What I feel is that the company’s feedback culture has changed and is becoming considerably tougher, especially in the course of increasing globalization. Dealing with and learning from constructive criticism is actually intrinsic to personal development – for disabled people as well. However, the individual treatment of employees plays an important role in this, especially in the case of disabled people. I’m thinking now of disabled people whose disability is not visible from the outside. In that case, it is all the more necessary to find out through discussion what the employee is capable of, what the restrictions are, the extent to which demands of the employee can be made, and where allowances need to be made. Do not make allowances in advance without discussing them first. That would be a plea to managers with disabled employees in their team. Of course, a certain amount of guts and courage are needed but I believe Boehringer Ingelheim has a good culture for that.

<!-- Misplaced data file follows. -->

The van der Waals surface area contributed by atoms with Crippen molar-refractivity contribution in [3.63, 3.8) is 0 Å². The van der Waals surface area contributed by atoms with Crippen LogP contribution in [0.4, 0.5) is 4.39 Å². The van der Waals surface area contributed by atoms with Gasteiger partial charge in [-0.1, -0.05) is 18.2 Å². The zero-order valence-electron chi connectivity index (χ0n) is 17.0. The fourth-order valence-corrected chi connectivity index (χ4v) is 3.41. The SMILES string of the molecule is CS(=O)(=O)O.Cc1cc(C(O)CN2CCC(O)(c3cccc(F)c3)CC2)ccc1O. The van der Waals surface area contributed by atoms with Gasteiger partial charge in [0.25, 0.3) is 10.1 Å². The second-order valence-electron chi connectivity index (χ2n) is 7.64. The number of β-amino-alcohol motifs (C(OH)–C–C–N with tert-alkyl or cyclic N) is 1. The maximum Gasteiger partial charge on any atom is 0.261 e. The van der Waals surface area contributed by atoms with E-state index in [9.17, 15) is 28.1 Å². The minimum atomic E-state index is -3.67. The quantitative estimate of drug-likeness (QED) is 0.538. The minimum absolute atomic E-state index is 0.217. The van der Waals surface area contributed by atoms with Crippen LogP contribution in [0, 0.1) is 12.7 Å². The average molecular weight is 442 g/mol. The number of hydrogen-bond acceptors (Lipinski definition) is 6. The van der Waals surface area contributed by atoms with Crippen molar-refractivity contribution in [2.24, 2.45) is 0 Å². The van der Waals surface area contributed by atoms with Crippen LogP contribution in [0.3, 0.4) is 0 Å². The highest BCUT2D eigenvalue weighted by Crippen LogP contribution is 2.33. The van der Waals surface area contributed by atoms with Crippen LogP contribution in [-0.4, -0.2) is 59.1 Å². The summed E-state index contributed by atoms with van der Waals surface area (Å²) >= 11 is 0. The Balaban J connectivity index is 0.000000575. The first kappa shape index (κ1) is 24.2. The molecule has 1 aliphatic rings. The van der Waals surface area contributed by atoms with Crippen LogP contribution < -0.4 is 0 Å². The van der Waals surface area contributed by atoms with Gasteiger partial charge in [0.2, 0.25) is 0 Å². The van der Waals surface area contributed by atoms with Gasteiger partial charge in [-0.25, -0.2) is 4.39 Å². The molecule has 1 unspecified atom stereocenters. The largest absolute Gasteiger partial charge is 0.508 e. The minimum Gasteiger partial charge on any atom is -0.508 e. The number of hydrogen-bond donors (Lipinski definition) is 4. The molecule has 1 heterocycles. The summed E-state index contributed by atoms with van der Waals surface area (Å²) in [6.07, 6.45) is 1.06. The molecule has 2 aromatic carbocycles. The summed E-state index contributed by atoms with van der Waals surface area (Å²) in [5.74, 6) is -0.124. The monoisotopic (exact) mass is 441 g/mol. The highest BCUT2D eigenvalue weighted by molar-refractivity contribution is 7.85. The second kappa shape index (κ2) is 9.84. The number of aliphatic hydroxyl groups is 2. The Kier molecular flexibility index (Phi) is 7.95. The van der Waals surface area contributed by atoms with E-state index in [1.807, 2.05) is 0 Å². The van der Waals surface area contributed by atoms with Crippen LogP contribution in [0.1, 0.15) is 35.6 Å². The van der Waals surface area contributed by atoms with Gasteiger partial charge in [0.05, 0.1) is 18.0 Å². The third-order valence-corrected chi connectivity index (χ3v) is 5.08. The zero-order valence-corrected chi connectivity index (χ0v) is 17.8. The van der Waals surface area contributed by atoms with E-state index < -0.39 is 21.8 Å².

Do you believe that the action plan is contributing to a perception that Boehringer Ingelheim is an attractive employer among people with disabilities too?


Definitely. Let alone the fact that Boehringer Ingelheim has professionals who are ensuring that there is an Inclusion-Team sends a very strong signal in itself. Through my consulting work I have already met many companies but I don’t know of any other company that’s as explicit about what it is doing as Boehringer Ingelheim, that really puts its money where its mouth is. For example, where there is an “Inclusion Week” or a “Diversity Day” where the diversity of the workforce is discussed and the differences are valued. Boehringer Ingelheim is really a lighthouse in that respect.


In your opinion, what can a person with a disability do better than a person without a disability?